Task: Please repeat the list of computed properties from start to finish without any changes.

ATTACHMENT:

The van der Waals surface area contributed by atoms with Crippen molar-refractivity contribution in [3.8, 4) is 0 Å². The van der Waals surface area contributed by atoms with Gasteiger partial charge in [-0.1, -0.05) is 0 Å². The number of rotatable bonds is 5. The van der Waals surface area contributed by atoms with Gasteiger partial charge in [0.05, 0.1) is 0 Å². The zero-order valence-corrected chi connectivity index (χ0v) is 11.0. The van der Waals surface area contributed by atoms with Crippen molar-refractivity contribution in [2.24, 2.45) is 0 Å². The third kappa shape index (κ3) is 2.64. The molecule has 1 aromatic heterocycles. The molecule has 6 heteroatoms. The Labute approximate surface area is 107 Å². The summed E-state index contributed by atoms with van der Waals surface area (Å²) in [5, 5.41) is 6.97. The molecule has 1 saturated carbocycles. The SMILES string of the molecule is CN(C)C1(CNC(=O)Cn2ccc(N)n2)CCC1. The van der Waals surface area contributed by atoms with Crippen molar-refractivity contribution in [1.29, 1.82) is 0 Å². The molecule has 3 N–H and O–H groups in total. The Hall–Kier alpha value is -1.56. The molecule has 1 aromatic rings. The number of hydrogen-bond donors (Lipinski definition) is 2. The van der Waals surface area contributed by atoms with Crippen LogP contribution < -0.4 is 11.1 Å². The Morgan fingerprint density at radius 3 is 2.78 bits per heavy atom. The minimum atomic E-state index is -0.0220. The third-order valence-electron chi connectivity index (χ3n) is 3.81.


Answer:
The van der Waals surface area contributed by atoms with Crippen molar-refractivity contribution in [3.8, 4) is 0 Å². The van der Waals surface area contributed by atoms with Gasteiger partial charge in [-0.1, -0.05) is 0 Å². The number of rotatable bonds is 5. The van der Waals surface area contributed by atoms with Gasteiger partial charge in [0.05, 0.1) is 0 Å². The zero-order valence-corrected chi connectivity index (χ0v) is 11.0. The van der Waals surface area contributed by atoms with Crippen molar-refractivity contribution in [2.24, 2.45) is 0 Å². The third kappa shape index (κ3) is 2.64. The molecule has 1 aromatic heterocycles. The molecule has 6 heteroatoms. The Labute approximate surface area is 107 Å². The summed E-state index contributed by atoms with van der Waals surface area (Å²) in [5, 5.41) is 6.97. The molecule has 1 saturated carbocycles. The SMILES string of the molecule is CN(C)C1(CNC(=O)Cn2ccc(N)n2)CCC1. The van der Waals surface area contributed by atoms with Crippen molar-refractivity contribution in [1.29, 1.82) is 0 Å². The molecule has 3 N–H and O–H groups in total. The Hall–Kier alpha value is -1.56. The molecule has 1 aromatic rings. The number of hydrogen-bond donors (Lipinski definition) is 2. The van der Waals surface area contributed by atoms with Crippen LogP contribution < -0.4 is 11.1 Å². The Morgan fingerprint density at radius 3 is 2.78 bits per heavy atom. The minimum atomic E-state index is -0.0220. The third-order valence-electron chi connectivity index (χ3n) is 3.81.